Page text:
AmericanaFest Recap: WMOT & NPR’s World Cafe Host Slew Of Notable Day Stage Acts At The New Eastside Bowl

“We’ve had a long year at WMOT waiting to have some live events, and to look in there and see all those people rockin’ out with Christone “Kingfish” Ingram makes me ascendant. I feel like this great weight has been lifted off. We’re turning the corner on this stuff, and we’re going to be back with live music.”

This was Val Hoeppner, Executive Director of WMOT radio in Nashville, who co-sponsored the AmericanaFest weekend event at Eastside Bowl with NPR’s World Cafe. The brand new venue and bowling alley, which had yet to open its doors to the public, saw acts from Sierra Ferrell, Hayes Carll, Early James, Michaela Anne, Brandy Clark, and several others over the course of the weekend.

When asked what makes AmericanaFest so special, Hoeppner said, “What really makes AmericanaFest special is that the music loving community comes out and supports all of us. We’re a public radio station at WMOT, and you know Brandy Clark is an artist, and they support us equally in these things. You can go to any venue on any night and see the same kind of love and support.”

As far as the radio station’s mission, Hoeppner said, “We are a music discovery station here at WMOT. And we always say our mission is to help people discover new music, to build community around that music, and give people up close live music experiences.”

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Christone “Kingfish” Ingram

And that’s exactly what transpired on this sunny Friday afternoon.

The old K Mart stood no chance to the charm of the brand new Eastside Bowl, which is the new locale from the folks that once brought Nashville The Family Wash. Construction was still underway on the outside, and I caught the men in the crane putting the Eastside Bowl signage up. Things were still very fresh at this sparkling new establishment that is sure to reel in a unique crowd.

The swanky semi-psychedelic bowling pin carpet and vivid, funky lanes conjured images of The Big Lebowski. On one side of the swirling multi-colored carpet were the sparkling clean lanes, and on the other side was the bar and venue.

The heavy rock and blues came to a fever pitch as I moseyed in, and I first checked the immediate entrance to weasel my way in to watch, but it was thick with patrons. I then checked the second door on the other end, and that was worse.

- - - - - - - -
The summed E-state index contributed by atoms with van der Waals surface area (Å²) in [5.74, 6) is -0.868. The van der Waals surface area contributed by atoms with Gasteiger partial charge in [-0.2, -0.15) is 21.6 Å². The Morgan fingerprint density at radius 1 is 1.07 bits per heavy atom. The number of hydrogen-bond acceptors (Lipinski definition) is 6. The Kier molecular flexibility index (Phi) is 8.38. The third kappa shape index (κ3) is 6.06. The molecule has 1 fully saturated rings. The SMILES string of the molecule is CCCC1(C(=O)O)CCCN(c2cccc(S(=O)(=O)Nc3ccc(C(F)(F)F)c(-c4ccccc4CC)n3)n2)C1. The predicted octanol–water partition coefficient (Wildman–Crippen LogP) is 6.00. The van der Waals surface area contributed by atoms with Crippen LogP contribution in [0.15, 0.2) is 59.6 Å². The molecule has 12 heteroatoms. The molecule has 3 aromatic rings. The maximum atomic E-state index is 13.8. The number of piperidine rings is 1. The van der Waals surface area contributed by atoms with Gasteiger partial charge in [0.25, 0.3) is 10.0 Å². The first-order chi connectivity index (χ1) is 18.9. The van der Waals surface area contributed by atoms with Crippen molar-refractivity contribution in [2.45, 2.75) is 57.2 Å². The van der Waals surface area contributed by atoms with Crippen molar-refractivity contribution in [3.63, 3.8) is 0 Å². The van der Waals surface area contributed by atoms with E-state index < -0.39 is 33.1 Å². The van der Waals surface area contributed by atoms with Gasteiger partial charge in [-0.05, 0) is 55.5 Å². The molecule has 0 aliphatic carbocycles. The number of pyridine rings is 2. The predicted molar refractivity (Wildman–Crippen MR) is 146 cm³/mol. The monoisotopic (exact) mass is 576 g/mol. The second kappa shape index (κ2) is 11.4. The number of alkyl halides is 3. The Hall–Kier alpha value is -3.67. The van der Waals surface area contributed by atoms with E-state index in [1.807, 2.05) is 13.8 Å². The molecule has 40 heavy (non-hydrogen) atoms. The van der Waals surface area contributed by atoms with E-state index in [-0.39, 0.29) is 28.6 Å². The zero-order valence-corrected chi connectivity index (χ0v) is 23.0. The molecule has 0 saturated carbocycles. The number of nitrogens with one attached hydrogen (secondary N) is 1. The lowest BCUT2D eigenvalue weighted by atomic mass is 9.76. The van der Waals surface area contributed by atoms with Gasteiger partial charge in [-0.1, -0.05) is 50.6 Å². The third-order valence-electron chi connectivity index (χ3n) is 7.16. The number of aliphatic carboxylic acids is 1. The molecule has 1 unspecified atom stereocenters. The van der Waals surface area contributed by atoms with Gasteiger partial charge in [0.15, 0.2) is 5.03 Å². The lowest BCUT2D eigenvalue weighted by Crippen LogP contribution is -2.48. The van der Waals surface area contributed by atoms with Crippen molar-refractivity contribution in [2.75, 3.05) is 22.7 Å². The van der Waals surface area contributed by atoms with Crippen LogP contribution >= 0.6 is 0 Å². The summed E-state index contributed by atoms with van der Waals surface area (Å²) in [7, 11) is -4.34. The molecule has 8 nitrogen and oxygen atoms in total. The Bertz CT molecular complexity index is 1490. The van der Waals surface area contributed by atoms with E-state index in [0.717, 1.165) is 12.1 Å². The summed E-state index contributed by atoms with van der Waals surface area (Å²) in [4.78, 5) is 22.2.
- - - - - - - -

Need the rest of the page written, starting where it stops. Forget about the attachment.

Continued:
Eastside Bowl carpet

I eventually slithered my way through the bodies and found a nook along the wall by the sound guys and proceeded to watch Ingram bring the damn house down with his stellar guitar playing and booming, soulful voice. It was all the things one could want out of blues rock: bits of Buddy Guy, Jimi Hendrix, Stevie Ray Vaughan, Muddy Waters- you name it, Ingram and his band brought it.

“This song’s dedicated to everybody who’s in a long distance relationship,” Ingram says before rifling off a heavy distorted riff leading to his track “Long Distance Woman.”

Ingram would get a standing ovation from the dense semi-circle of onlookers, many pushing themselves out of their Adirondack chairs to hoot, holler, whistle, and clap. And boy did he deserve it.

A tough act to follow, Canadian bluegrass-noir band The Dead South would give it their all.

The four amigos dressed like a mix of undertakers, barbers, and saloon workers from Tombstone, Arizona, circa 1881, when in reality their native turf is Regina, Saskatchewan. But by God none of that matters when the group gets to performing, as their music and stage act was most entertaining.

The Dead South

The quartet worked seamlessly in tandem with one another, often howling haunting harmonies over top spooky minor chord progressions with lots of abrupt and exciting tempo changes. They definitely blur the lines between punk bluegrass, traditional bluegrass, and their own macabre old timey musical concoction.

The band has a massive YouTube presence, with videos garnering millions and millions of views, one being their 2016 video for “In Hell I’ll Be In Good Company,” which showcases their signature style chock full of snaps and whistles. For this tune, all but the bass player cracked open a beverage in front of the mic one after another in a fun percussive move leading into the tune.

Other names on the docket that day were Brandy Clark, (hence Hoeppner’s quote) Jackson+Sellers, and Sue Foley. I missed a majority of the acts that played at Eastside Bowl given the smorgasbord of shows happening all over, but I can’t think of a better christening for the new venue and bowling alley than the acts that played at AmericanaFest. It will be of no surprise when Eastside Bowl becomes the buzz about town.

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